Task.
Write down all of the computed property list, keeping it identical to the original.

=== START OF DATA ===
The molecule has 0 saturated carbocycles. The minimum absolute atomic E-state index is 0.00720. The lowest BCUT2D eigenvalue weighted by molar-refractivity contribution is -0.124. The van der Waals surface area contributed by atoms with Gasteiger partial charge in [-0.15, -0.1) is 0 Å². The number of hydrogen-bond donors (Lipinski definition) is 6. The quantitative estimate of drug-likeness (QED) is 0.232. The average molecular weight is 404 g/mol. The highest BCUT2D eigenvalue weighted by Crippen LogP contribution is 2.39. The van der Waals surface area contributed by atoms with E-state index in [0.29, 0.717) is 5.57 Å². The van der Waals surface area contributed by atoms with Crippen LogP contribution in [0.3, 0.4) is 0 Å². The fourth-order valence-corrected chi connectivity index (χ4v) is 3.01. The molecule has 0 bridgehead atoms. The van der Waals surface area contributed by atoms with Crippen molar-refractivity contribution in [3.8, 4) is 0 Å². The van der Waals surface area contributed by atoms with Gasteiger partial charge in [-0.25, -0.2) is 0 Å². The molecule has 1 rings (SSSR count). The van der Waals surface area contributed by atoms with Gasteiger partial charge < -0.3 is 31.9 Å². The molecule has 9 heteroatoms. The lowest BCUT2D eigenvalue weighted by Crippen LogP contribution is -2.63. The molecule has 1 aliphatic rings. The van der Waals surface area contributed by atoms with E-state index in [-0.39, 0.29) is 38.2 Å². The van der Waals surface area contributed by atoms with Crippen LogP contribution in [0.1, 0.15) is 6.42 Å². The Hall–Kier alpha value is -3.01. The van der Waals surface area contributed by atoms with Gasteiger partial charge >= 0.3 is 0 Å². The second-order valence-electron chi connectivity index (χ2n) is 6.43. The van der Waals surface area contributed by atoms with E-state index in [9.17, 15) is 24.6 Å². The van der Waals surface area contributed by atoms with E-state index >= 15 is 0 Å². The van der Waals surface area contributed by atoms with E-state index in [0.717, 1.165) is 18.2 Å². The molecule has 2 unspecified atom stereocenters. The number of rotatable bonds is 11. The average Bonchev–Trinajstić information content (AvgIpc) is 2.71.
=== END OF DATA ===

The molecule has 0 saturated carbocycles. The minimum absolute atomic E-state index is 0.00720. The lowest BCUT2D eigenvalue weighted by molar-refractivity contribution is -0.124. The van der Waals surface area contributed by atoms with Gasteiger partial charge in [-0.15, -0.1) is 0 Å². The number of hydrogen-bond donors (Lipinski definition) is 6. The quantitative estimate of drug-likeness (QED) is 0.232. The average molecular weight is 404 g/mol. The highest BCUT2D eigenvalue weighted by Crippen LogP contribution is 2.39. The van der Waals surface area contributed by atoms with E-state index in [0.29, 0.717) is 5.57 Å². The van der Waals surface area contributed by atoms with Crippen LogP contribution in [0.3, 0.4) is 0 Å². The fourth-order valence-corrected chi connectivity index (χ4v) is 3.01. The molecule has 0 bridgehead atoms. The van der Waals surface area contributed by atoms with Crippen molar-refractivity contribution in [3.8, 4) is 0 Å². The van der Waals surface area contributed by atoms with Gasteiger partial charge in [-0.25, -0.2) is 0 Å². The molecule has 1 rings (SSSR count). The van der Waals surface area contributed by atoms with Gasteiger partial charge < -0.3 is 31.9 Å². The molecule has 9 heteroatoms. The lowest BCUT2D eigenvalue weighted by Crippen LogP contribution is -2.63. The molecule has 1 aliphatic rings. The van der Waals surface area contributed by atoms with E-state index in [-0.39, 0.29) is 38.2 Å². The van der Waals surface area contributed by atoms with Crippen LogP contribution in [0.1, 0.15) is 6.42 Å². The Hall–Kier alpha value is -3.01. The van der Waals surface area contributed by atoms with Gasteiger partial charge >= 0.3 is 0 Å². The second-order valence-electron chi connectivity index (χ2n) is 6.43. The van der Waals surface area contributed by atoms with E-state index in [9.17, 15) is 24.6 Å². The van der Waals surface area contributed by atoms with E-state index >= 15 is 0 Å². The van der Waals surface area contributed by atoms with E-state index in [0.717, 1.165) is 18.2 Å². The molecule has 2 unspecified atom stereocenters. The number of rotatable bonds is 11. The average Bonchev–Trinajstić information content (AvgIpc) is 2.71.